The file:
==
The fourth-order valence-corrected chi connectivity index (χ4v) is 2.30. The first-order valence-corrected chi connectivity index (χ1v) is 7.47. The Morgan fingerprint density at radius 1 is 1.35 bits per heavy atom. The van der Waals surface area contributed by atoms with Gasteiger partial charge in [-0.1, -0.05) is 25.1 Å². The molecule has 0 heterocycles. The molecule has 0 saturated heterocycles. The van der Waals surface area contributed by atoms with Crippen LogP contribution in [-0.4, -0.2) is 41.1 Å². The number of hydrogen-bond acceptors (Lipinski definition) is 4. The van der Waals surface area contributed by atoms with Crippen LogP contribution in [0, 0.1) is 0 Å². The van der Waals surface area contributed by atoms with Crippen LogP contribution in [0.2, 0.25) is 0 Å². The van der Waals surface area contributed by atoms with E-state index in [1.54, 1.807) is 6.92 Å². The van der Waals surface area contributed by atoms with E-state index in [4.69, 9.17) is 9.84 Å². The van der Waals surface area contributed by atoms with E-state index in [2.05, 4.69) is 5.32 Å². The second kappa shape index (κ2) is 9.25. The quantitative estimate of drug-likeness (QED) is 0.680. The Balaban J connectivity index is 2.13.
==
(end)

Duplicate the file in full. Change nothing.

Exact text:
The fourth-order valence-corrected chi connectivity index (χ4v) is 2.30. The first-order valence-corrected chi connectivity index (χ1v) is 7.47. The Morgan fingerprint density at radius 1 is 1.35 bits per heavy atom. The van der Waals surface area contributed by atoms with Gasteiger partial charge in [-0.1, -0.05) is 25.1 Å². The molecule has 0 heterocycles. The molecule has 0 saturated heterocycles. The van der Waals surface area contributed by atoms with Crippen LogP contribution in [-0.4, -0.2) is 41.1 Å². The number of hydrogen-bond acceptors (Lipinski definition) is 4. The van der Waals surface area contributed by atoms with Crippen LogP contribution in [0, 0.1) is 0 Å². The van der Waals surface area contributed by atoms with Crippen LogP contribution in [0.2, 0.25) is 0 Å². The van der Waals surface area contributed by atoms with E-state index in [1.54, 1.807) is 6.92 Å². The van der Waals surface area contributed by atoms with E-state index in [4.69, 9.17) is 9.84 Å². The van der Waals surface area contributed by atoms with E-state index in [2.05, 4.69) is 5.32 Å². The second kappa shape index (κ2) is 9.25. The quantitative estimate of drug-likeness (QED) is 0.680. The Balaban J connectivity index is 2.13.